wcarchive.cdrom.com (also known as ftp.freebsd.org) back up.
Jordan K. Hubbard
jkh at violet.berkeley.edu
Fri Apr 28 09:57:20 PDT 1995
Some of you may have noticed (well, perhaps ALL of you, judging by the amount
of emailed complaints we've received :-) that wcarchive.cdrom.com was down
all last week. We went to pop a couple of extra drives into it and were
treated to a rather complete and unexpected controller failure instead.
We subsequently had some rather significant hardware hurdles to jump over,
not the least of which was 3 brand-new Quantum Grand Prix 4.3GB hard drives
going south unexpectedly. Given that this is 4 GPs I've lost in 4 weeks
(2 of which died in completely different environmental circumstances, so
it's not just our machine room), I think it's safe to say that Quantum may
be having some quality control problems with these drives! :-( I've
switched back to the Seagate Barracuda drives and all seems happy again.
The Seagates are even about $100 cheaper, so my traditional prejudice against
Seagate may be weakening here.
Anyway, that's all somewhat beside the point. The machine is back up and
running with the following configuration, just FYI:
o Intel Triton chipset MB with 128MB of RAM
o SMC PCI DC21040 based ethernet board
o 3 Adaptec 2940 PCI SCSI controllers
o 15 3GB drives (soon to be 18, once I get replacements)
The new Triton based MB gives about 30% better performance to the
cache, so we decided that it was worth sacrificing the extra 64MB of
RAM that our older ASUS Neptune chipset, dual-Pentium motherboard gave
us (6 SIMM sockets instead of just 4). We also didn't have much choice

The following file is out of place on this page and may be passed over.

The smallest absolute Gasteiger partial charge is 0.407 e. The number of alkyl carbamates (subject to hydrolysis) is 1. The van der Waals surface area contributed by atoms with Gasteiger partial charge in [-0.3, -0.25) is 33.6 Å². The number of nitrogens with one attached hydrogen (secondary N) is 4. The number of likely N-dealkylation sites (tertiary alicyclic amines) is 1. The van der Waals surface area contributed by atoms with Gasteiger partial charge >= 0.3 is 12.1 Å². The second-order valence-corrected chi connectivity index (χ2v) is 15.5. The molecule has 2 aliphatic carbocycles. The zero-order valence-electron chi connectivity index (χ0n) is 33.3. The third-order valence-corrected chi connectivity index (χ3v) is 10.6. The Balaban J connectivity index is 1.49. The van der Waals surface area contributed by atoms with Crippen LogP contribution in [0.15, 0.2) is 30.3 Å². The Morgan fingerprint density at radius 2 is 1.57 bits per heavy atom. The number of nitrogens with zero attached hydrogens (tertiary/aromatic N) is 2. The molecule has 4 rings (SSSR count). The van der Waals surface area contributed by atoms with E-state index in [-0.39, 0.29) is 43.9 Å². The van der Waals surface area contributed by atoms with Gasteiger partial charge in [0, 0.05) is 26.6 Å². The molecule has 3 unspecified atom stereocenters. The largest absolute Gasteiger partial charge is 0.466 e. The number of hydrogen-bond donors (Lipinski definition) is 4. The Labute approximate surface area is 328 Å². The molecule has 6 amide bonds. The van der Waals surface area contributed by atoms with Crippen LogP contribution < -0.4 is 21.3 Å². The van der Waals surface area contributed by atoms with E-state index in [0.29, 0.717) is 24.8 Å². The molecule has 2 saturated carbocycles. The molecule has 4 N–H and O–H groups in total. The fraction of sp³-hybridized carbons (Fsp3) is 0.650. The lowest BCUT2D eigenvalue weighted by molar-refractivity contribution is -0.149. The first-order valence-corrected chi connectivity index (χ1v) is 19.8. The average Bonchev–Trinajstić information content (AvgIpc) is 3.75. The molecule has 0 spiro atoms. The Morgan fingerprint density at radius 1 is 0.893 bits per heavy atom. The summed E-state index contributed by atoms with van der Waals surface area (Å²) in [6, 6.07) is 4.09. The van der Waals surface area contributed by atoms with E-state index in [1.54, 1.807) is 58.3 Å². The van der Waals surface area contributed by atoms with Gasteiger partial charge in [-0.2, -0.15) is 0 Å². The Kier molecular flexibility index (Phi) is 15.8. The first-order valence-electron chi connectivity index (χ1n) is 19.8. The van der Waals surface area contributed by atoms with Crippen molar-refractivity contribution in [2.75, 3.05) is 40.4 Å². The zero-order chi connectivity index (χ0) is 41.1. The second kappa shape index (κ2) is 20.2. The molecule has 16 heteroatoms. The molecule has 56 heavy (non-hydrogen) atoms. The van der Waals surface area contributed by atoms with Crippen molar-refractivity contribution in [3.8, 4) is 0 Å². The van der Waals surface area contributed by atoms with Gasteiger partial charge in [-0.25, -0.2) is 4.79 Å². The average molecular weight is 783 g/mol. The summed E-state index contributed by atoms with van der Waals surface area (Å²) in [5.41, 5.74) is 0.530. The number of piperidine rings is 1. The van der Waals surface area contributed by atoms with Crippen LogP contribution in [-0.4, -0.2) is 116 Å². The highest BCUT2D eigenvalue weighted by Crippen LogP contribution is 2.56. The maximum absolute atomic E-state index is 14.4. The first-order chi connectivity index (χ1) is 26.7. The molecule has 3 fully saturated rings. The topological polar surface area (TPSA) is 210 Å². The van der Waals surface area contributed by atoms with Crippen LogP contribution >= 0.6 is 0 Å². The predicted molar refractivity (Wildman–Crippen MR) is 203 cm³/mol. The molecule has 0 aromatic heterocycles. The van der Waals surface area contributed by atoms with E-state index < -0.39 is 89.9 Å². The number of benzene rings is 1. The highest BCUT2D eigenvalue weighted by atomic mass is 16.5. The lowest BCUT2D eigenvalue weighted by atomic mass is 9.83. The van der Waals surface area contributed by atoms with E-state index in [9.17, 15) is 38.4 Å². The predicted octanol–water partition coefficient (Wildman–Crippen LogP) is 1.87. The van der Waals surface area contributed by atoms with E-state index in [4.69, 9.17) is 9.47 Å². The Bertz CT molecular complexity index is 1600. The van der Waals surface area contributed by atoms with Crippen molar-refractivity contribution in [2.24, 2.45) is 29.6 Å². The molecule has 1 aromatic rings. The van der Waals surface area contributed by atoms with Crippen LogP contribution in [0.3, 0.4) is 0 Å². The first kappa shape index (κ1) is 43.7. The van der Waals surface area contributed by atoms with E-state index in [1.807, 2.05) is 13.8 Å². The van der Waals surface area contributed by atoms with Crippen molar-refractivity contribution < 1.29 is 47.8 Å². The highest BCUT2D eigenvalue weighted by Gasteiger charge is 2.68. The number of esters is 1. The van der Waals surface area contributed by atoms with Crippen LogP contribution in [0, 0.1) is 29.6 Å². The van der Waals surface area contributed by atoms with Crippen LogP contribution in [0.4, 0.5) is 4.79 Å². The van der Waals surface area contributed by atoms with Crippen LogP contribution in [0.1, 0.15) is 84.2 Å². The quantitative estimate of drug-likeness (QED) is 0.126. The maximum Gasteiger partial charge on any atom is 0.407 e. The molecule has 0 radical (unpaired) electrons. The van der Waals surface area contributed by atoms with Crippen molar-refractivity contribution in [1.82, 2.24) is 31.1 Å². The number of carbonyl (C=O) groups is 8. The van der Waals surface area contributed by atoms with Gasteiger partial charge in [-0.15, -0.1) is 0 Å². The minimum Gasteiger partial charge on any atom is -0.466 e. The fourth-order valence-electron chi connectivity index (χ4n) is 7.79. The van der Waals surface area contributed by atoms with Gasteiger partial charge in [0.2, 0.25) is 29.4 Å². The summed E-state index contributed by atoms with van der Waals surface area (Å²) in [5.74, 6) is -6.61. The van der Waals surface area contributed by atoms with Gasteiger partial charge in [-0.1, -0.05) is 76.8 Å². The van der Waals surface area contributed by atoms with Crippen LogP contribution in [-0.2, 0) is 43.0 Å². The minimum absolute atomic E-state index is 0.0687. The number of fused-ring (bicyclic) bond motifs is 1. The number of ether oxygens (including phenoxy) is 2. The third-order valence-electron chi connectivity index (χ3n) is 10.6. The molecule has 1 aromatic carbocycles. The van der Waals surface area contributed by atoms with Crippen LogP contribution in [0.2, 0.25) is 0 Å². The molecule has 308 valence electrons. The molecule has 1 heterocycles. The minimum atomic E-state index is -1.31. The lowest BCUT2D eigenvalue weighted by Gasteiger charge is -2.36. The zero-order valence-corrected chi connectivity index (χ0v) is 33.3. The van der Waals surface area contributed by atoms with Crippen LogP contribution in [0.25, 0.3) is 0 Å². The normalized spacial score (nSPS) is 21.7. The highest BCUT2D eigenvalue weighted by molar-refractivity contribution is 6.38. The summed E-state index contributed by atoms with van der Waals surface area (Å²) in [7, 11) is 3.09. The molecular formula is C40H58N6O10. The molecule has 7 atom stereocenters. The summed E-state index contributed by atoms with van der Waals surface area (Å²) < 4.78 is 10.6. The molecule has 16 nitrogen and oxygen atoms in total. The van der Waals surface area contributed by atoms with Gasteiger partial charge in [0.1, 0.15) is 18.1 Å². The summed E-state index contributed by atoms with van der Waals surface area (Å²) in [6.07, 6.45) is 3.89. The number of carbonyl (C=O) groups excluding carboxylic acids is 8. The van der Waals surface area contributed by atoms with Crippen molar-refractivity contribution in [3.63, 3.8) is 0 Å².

as the ASUS (or Neptune chipset) appears to have some serious hardware bugs
that prevent it from working with more than 2 PCI SCSI controllers
and/or 2 DMA bus-mastering devices. I can say that we tried for over 3 days
with every conceivable controller combination available (I now have 6 extra
PCI & EISA scsi controllers lying around :-) and had absolutely no luck
until we switched to the new Triton MB. Once EDO memory and the new
pipelined-burst SRAM cache is available, we'll be giving that a spin as
well since the MB supports it.
Just further confirmation of the fact that you CAN make a serious server
out of a PC, but you'd damned well better know *exactly* what you're
doing! The road is littered with the corpses of those who have picked
the wrong combination or had the simple misfortune to be trying just a
_little too early_ in the game before the hardware actually worked. :-)
We were very lucky in finding an early Triton that actually did the job and
it could have easily gone the other way.
The operating system is FreeBSD-current, as available from the very same
machine :-) For the first time we're actually running the very same bits
we're "pushing out the door" and this is a nice milestone for us.
For those that are curious, we will also be taking this distribution,
modulo whatever fixes we add in the next couple of days, and sending it
out as "FreeBSD 2.0.5" - essentially an interim release between 2.0R and
2.1R to buy us a little time to do 2.1R the way we want to do it and give
folks something substantially better than 2.0R to run in the meantime.
Those who read the <hackers at FreeBSD.org> mailing list will have already
seen my pre-announcement of 2.0.5.
Suffice it to say that we wouldn't be running this on wcarchive (our
"flagship" machine, as it were) if we didn't feel pretty good about it,
so I'll have little or no reservations about recommending 2.0.5 to folks
who can't wait for 2.1R (though 2.1R will, of course, be better! :).
More on 2.0.5 will be posted here very soon.
Now all this isn't quite to say "come and get it!" on wcarchive. Those
who have already logged into it have found that the limit is set to an
unusually low 175 (down from 450). This is because the machine is still
here at Walnut Creek on our T1 and "under observation." Since our poor
T1 completely swamps out after about 150 sessions, we've set the limit
down to prevent a total meltdown (we want some bandwidth left over to read
the Playboy web pages too, you know! :-). This will cease to be a problem
once it's been tested for a few more days and we can ship it back down
to its regular location on the Internet backbone.
This is all just to let everyone know what's going on.. We're sorry for
the length of the outtage but hope that there will be some positive effects
of all this as well, namely better performance of the machine and quite
a bit more disk space than we had before. Thank you all for your patience!
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